Black pastors bash NAACP for endorsing gay marriage

The Coalition of African American Pastors announced Tuesday that it does not agree with the National Association for the Advancement of Colored People’s decision to endorse the legalization of same-sex marriage.

CAAP launched a petition last week to oppose broadening the legal definition of marriage.

The coalition includes leaders of black churches and veteran civil rights leaders who marched with Martin Luther King Jr.

The NAACP voted to endorse same-sex marriage Saturday, and NAACP President Benjamin Jealous publicly endorsed gay marriage Monday.

“The NAACP has abandoned its historic responsibility to speak for and safeguard the civil rights movement,” CAAP founder and President William Owens said Tuesday. “We who marched with Rev. King did not march one inch or one mile to promote same-sex marriage.”

Jealous called gay marriage a civil right, and said he believes “it is the responsibility, the history of the NAACP to speak up on the civil rights issues of our times.”

CAAP says it believes gay Americans should have equal civil rights, but that it does not believe there should be a right to legally marry someone of the same sex.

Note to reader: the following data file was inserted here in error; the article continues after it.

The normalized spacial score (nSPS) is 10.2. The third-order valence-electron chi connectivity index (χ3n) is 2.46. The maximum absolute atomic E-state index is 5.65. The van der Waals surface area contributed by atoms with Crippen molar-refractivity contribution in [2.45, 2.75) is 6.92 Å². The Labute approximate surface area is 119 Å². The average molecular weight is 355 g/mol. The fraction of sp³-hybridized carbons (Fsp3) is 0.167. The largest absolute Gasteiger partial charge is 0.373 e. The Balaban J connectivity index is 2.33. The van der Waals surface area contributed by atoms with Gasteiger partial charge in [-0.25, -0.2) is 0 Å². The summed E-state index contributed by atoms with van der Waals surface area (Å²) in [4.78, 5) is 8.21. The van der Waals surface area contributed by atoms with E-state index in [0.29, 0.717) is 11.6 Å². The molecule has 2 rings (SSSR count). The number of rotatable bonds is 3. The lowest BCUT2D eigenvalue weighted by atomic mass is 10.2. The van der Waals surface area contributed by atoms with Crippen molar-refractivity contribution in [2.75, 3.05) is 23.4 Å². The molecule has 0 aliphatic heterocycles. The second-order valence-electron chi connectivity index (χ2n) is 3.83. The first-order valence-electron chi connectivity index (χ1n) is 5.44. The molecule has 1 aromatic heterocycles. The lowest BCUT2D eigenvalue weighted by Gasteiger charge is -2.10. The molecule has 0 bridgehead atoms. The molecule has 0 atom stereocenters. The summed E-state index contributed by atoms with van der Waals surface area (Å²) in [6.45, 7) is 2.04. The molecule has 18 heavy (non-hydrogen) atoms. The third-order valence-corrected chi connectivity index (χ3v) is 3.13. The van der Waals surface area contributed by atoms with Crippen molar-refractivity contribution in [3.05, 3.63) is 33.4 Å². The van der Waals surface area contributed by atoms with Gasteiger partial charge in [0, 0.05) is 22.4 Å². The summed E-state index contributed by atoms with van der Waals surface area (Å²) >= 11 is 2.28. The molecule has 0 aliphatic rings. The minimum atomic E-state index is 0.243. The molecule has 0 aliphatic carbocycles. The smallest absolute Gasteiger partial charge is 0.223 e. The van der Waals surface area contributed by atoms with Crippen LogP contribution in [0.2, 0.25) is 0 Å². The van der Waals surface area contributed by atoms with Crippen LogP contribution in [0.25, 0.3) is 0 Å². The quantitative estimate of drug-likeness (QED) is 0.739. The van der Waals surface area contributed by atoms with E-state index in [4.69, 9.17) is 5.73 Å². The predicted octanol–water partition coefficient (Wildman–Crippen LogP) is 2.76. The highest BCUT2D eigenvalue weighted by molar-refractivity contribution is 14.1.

On behalf of the coalition, Owens said, “We call on all Americans to respect the legitimate civil rights of gay people to be free from violence, harassment, to vote, to hold jobs.”

Owens drew from King’s “Letter From Birmingham Jail” to explain what he believes is the difference between a just and unjust law.

According to Owens, a just law is a man-made code that squares with the law of God, and an unjust law is a code that is out of harmony with moral law.

Owens also drew from St. Thomas Aquinas and said, “An unjust law is a human law that is not rooted in eternal law and natural law.”

“Same-sex marriage is an attempt to do the opposite of what Rev. King did,” Owens said. “It’s an attempt by men to use political power to declare that an act contrary to God’s law and to the natural law is a civil right.”

CAAP held a press conference last week in Memphis, where King died, to call on President Barack Obama to reconsider his support for gay marriage.

“Our only weapons in this fight are the weapons of Rev. King: truth and love and courage,” Owens said.

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